A Millennial View on Climate Change

N-Sync, the Spice Girls, pop-rocks, furbies and Beanie Babies. Growing up in the 90’s was a childhood of colour, fun, noise and creativity. Millennials (Aged 20-36 in 2017), grew up in a time of relative political stability, saw the first African-American president, and grew up believing we could do anything we set our minds to. Nothing seemed beyond our reach. 

With a steady entrepreneurial spirit and can-do attitude, Millennials broke down barriers, forging our own path to create our own type of prosperity. But the world was going through a rough time. We watched in disbelief as the World Trade Center towers fell, battled through the 2008 financial crisis and perpetually lost and gained ground over financial stability, relying on family and friends to get through. 

Collaboration, community and partnership are recurring themes for Millennials. Growing up in constant contact with friends and family via mobile devices and social media, we have developed a solid sense of community connection and a strong need for belonging – understanding better than most that social media connections and online friendships fail to give the same emotional impact as face-to-face relationships. 

Whilst Millennials have a strong sense of community, many are by the same token individualistic and often self-centred (Selfies!). These traits can however be focused towards the collective good, by honing the strong drive to do something productive as an individual, to solve the massive challenges facing our world.


In the photo: World Economic Forum’s Global Shapers. Credit: World Economic Forum

Now already, and increasingly so in the fast approaching future, we will be facing extreme and often overwhelming challenges. In an era of accelerating global climate change, the impacts of ocean acidification, rising temperatures, and land degradation will directly threaten our air and water quality, our food systems, and our health and wellbeing. The World Economic Forum’s Global Shapers Annual Survey 2017 shows that climate change is the top concern of Millennials across the world, for the third consecutive year, followed by global instability and inequality. 


In the photo: The Global Citizen Festifal Concert in Central Park NYC. Credit: Global Citizen Festival

With characteristic optimism and individualistic ‘I am going to solve this problem’ flair, Millennials face these challenges head on. The need to be included (Fear-Of-Missing-Out – FOMO), and make a real difference, dovetails neatly with the communal culture and need for belonging when Millennials work together to solve global issues. We come together in droves to solve grand challenges at the Global Citizen Festival, attend poverty hacking groups, donate time and effort by volunteering, build innovative social enterprise start-ups, and are a large driving force in the numerous collective change movements that are shaking the foundations of the establishment – including the fossil-fuel divestment, climate action and clean energy transition campaigns.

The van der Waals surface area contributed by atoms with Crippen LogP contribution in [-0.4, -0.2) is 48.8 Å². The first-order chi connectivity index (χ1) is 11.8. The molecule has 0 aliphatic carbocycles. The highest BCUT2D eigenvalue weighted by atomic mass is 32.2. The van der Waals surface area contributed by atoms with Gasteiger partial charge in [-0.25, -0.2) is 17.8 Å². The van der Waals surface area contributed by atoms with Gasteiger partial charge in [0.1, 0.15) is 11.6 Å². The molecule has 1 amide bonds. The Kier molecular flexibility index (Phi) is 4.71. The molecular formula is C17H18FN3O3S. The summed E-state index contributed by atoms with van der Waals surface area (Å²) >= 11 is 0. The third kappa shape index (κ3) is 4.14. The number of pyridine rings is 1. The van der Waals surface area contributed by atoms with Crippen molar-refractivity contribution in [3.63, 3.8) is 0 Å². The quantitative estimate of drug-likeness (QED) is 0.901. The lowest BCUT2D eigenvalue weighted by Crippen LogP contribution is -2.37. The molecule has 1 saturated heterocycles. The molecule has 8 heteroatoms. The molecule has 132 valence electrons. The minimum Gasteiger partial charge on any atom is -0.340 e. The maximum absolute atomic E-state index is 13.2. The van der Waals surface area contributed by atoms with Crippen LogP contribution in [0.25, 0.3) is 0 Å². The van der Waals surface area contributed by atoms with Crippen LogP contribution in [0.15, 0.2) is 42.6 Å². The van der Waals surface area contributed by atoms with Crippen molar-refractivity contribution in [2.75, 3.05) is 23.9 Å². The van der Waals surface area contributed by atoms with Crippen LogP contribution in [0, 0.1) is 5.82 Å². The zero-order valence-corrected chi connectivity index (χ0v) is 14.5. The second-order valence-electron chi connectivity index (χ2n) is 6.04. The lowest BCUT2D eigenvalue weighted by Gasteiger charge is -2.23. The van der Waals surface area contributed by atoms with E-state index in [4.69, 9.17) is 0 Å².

In the UK, young people have been volunteering with local environmental charities including Trees for Cities to plant trees in community parks. They have also had success in convincing 54 UK Universities to divest from fossil fuels. 

Millennials know what they want for the future, strongly voting against the regressive populism of Donald Trump, and against Brexit, favouring instead a more inclusive, collective future, with the knowledge that we are stronger together. 

Using the global structure of the 17 Sustainable Development Goals (SDGs) as a guide to focus this powerful energy, Millennials are engaging with diverse groups to create dynamic ways of hacking the system to solve systemic problems like entrenched poverty and climate change. The only question is whether it will be too late. By the time millennials come to occupy the seats of power, reaching key positions of authority, climate change may have passed irreversible thresholds, hurtling us towards an uncertain future. 

It’s our future, our children’s future, and as an optimistic Millennial, I can’t wait to see how we band together to rise to the challenge. 

About the Author /

Jessica Russell is a climate scientist, writer, activist, and a Climate Reality Leader with the Climate Reality Project. Her passions include climate change, international development, water, gender, and human rights issues.


  • Daniel McMurray

    October 31, 2017

    Excellent piece. Even as a jaded and cynical Gen-X slacker, it is encouraging to see the Millennials shaping the world in a new way.

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